Several years ago, I gave a paper about Jean-Pierre Brisset and music. I was asked to do so because of my compositions based on his work and ideas: Catalogue de grenouilles, Brisset Rhymes and Les origines humaines.
Some of the audience came along, it emerged, because they thought I was going to talk about the music of Jean-Claude Risset. It was an understandable error. Apart from the similar-sounding surnames, there is a section in my book The Digital Musician devoted to Risset’s piece ‘Sud’, and I was speaking in the context of an electroacoustic music research group. I’m not sure to what extent people were pleased to discover that my attentions were elsewhere!
Now, by a strange twist of fate, I find myself invited by the Collegium Musicae of the Sorbonne to speak at a two-day colloquium at IRCAM, Paris, devoted to Jean-Claude Risset. I am speaking about interdisciplinarity, of which Risset was a prime example.However, this coincidence has given me the opportunity to reflect in this blog on any potential connections between Risset’s music and Brisset’s works. Let’s call it a pataphysical mash-up.
At first glance, the differences are almost total. Brisset died in 1919, twenty years before Risset was born, and was an outsider: largely ignored or ridiculed. Risset, on the other hand, was very much the insider, leading the development of computer music through scientific discovery and collaborating in an open and mutually respectful manner with other pioneers. Risset was a composer and computer scientist working in universities. Brisset was a minor railway official and philologist/philosopher, propounding his eccentric theories that Man is descended from the Frog through a kind of linguistic evolution based in puns in French.
But, despite the unlikeliness of this collision, I detect two areas where they seem to share a common interest: the interior properties of sound; and the importance of meaning.
Risset made his reputation by entering within sounds to explore and exploit their characteristics (pitch, timbre/spectrum, rhythm, etc.) Most of his works are made from a drawing out of normally unnoticed sonic content. In particular, he was fond of aural illusions, such as glissandi which appear to continuously ascend or descend (they are the aural equivalent of the drawings of M. C. Escher). He uses these illusions to shape episodes in compositions in which sounds transform into one another. Bells become human voices which then transform again into percussion. As sounds mutate into one another, it is the closeness and detail of the listening that distinguishes his music. He had a delicate and sensitive ear and a certain lightness of touch in composition.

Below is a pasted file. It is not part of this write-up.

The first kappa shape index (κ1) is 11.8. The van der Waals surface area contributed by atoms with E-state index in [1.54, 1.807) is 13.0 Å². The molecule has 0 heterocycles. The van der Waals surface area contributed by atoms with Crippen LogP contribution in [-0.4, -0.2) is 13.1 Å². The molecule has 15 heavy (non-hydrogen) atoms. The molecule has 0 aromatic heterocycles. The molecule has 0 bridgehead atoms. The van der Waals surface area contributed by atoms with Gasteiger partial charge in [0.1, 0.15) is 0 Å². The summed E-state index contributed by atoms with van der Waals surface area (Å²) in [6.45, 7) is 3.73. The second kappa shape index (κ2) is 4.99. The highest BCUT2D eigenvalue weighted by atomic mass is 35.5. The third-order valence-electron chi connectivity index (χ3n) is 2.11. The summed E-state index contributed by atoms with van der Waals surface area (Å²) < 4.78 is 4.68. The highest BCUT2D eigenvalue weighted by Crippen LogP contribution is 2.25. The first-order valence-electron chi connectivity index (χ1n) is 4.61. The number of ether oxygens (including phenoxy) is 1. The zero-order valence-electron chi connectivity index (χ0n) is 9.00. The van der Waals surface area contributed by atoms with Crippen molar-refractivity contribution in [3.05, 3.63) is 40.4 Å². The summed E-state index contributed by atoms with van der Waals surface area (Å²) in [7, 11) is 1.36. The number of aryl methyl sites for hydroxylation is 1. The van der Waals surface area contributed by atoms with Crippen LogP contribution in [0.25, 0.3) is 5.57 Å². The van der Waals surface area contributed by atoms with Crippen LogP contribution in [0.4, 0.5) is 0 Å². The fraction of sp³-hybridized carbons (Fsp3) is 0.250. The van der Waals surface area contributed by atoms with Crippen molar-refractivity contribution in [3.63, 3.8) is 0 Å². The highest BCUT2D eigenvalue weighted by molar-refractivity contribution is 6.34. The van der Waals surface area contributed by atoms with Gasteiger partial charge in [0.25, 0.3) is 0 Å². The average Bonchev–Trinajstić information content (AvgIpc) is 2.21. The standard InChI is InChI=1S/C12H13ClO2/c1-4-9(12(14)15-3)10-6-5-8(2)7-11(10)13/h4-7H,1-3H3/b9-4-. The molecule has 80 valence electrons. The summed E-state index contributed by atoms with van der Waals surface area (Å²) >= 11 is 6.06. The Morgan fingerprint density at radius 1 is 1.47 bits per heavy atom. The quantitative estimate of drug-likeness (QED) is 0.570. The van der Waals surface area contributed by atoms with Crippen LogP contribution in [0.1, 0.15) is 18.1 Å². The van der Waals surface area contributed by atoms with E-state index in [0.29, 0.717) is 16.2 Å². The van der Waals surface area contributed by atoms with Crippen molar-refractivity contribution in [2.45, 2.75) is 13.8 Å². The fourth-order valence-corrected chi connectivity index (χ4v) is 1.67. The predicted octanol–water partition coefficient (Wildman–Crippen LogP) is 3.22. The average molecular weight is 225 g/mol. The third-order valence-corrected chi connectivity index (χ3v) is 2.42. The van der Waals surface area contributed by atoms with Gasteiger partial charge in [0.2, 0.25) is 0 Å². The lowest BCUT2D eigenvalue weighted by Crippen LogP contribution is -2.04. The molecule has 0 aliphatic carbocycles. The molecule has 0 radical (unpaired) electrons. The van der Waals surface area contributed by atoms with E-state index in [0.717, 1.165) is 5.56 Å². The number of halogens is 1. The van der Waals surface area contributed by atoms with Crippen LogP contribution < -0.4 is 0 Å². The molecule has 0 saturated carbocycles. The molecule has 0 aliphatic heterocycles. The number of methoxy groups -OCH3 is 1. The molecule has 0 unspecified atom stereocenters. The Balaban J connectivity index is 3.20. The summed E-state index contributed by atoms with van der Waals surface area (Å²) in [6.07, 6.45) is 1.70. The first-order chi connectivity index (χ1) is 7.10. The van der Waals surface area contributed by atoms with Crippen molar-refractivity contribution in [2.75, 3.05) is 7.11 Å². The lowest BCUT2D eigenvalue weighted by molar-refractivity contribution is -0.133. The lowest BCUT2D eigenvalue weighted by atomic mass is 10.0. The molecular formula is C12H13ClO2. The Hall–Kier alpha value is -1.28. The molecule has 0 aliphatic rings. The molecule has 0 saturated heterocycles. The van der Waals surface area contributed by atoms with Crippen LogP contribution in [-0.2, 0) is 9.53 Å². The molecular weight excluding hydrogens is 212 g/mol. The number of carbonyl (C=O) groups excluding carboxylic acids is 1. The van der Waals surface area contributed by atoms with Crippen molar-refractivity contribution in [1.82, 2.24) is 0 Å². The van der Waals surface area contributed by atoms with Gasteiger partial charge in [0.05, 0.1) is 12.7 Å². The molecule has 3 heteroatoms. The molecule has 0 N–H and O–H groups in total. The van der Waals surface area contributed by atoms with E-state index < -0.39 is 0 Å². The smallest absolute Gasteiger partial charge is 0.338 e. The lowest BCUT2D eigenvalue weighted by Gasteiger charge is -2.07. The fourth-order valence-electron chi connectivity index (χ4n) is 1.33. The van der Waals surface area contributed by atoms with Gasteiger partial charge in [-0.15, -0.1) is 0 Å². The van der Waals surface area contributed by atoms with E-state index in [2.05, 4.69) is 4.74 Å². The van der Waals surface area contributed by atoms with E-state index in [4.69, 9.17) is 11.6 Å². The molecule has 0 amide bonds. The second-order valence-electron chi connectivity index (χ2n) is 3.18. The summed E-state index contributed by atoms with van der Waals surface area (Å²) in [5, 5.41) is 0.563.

Brisset, too, entered into the detail of sound. For him, each human word contained a series of mutable components derived from the phonemic utterances of frogs. These utterances themselves were polysemic and polyvalent. They could be combined and modified over time to adapt to their new meanings, as the creatures (our ancestors) that produced them physically developed. In other words, as the frogs morphed into humans, so the cries they uttered morphed into longer words and phrases. For some examples, see some of my translations.
Which leads on to meaning. For Brisset, the entire universe was full of signification. Every frog call, indeed every sound, meant something (he was, after all, a religious man). Now, at first, what emerges from the colloquium is how little meaning Risset’s sounds possess. Bells, human voices, instruments, etc. are chosen not so much for their significance but rather purely for their sonic properties. Risset’s style is to process well-chosen sounds into even more well-chosen sounds.
But (and this is my main conclusion from the colloquium so far) Risset’s sounds have mathematical meaning. Where, for Brisset, the universal frame of reference is language, for Risset it is mathematics. That is why the computer is such an appropriate tool for him. It is not that Risset’s work is meaningless. It is rather that it’s meaning lies in an area outside normal language. And it’s the same with Brisset.